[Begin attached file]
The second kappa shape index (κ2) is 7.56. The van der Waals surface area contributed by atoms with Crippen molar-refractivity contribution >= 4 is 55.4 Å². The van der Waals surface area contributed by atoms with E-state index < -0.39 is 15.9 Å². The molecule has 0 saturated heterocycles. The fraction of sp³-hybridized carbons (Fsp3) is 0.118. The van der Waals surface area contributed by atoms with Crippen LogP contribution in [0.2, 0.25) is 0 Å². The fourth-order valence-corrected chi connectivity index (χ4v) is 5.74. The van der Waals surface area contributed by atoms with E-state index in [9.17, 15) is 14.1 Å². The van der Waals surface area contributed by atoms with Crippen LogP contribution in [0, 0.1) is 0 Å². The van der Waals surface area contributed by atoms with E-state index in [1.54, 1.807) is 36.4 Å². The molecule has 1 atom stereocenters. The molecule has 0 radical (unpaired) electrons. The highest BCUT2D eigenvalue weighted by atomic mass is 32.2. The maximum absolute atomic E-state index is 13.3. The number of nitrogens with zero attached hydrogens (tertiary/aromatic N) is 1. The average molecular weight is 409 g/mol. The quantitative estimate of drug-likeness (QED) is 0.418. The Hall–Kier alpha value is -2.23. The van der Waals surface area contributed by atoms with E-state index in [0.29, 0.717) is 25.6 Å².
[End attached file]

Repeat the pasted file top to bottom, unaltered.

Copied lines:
The second kappa shape index (κ2) is 7.56. The van der Waals surface area contributed by atoms with Crippen molar-refractivity contribution >= 4 is 55.4 Å². The van der Waals surface area contributed by atoms with E-state index < -0.39 is 15.9 Å². The molecule has 0 saturated heterocycles. The fraction of sp³-hybridized carbons (Fsp3) is 0.118. The van der Waals surface area contributed by atoms with Crippen LogP contribution in [0.2, 0.25) is 0 Å². The fourth-order valence-corrected chi connectivity index (χ4v) is 5.74. The van der Waals surface area contributed by atoms with E-state index in [9.17, 15) is 14.1 Å². The van der Waals surface area contributed by atoms with Crippen LogP contribution in [0, 0.1) is 0 Å². The van der Waals surface area contributed by atoms with E-state index in [1.54, 1.807) is 36.4 Å². The molecule has 1 atom stereocenters. The molecule has 0 radical (unpaired) electrons. The highest BCUT2D eigenvalue weighted by atomic mass is 32.2. The maximum absolute atomic E-state index is 13.3. The number of nitrogens with zero attached hydrogens (tertiary/aromatic N) is 1. The average molecular weight is 409 g/mol. The quantitative estimate of drug-likeness (QED) is 0.418. The Hall–Kier alpha value is -2.23. The van der Waals surface area contributed by atoms with E-state index in [0.29, 0.717) is 25.6 Å².